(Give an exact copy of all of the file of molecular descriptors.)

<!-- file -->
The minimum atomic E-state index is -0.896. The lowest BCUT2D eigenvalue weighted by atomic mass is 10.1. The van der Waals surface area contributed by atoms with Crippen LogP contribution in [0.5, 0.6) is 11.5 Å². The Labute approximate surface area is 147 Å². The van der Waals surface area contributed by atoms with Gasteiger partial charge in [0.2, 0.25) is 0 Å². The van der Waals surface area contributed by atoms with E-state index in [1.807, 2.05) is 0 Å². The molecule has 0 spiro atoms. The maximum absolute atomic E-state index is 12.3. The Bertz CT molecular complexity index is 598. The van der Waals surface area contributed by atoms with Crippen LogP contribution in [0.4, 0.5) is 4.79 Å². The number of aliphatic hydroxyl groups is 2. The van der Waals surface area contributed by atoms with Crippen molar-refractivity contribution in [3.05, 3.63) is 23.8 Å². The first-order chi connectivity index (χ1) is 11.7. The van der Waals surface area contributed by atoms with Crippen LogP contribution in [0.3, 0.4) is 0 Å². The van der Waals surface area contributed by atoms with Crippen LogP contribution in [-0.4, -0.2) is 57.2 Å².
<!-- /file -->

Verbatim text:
The minimum atomic E-state index is -0.896. The lowest BCUT2D eigenvalue weighted by atomic mass is 10.1. The van der Waals surface area contributed by atoms with Crippen LogP contribution in [0.5, 0.6) is 11.5 Å². The Labute approximate surface area is 147 Å². The van der Waals surface area contributed by atoms with Gasteiger partial charge in [0.2, 0.25) is 0 Å². The van der Waals surface area contributed by atoms with E-state index in [1.807, 2.05) is 0 Å². The molecule has 0 spiro atoms. The maximum absolute atomic E-state index is 12.3. The Bertz CT molecular complexity index is 598. The van der Waals surface area contributed by atoms with Crippen LogP contribution in [0.4, 0.5) is 4.79 Å². The number of aliphatic hydroxyl groups is 2. The van der Waals surface area contributed by atoms with Crippen molar-refractivity contribution in [3.05, 3.63) is 23.8 Å². The first-order chi connectivity index (χ1) is 11.7. The van der Waals surface area contributed by atoms with Crippen LogP contribution in [0.3, 0.4) is 0 Å². The van der Waals surface area contributed by atoms with Crippen LogP contribution in [-0.4, -0.2) is 57.2 Å².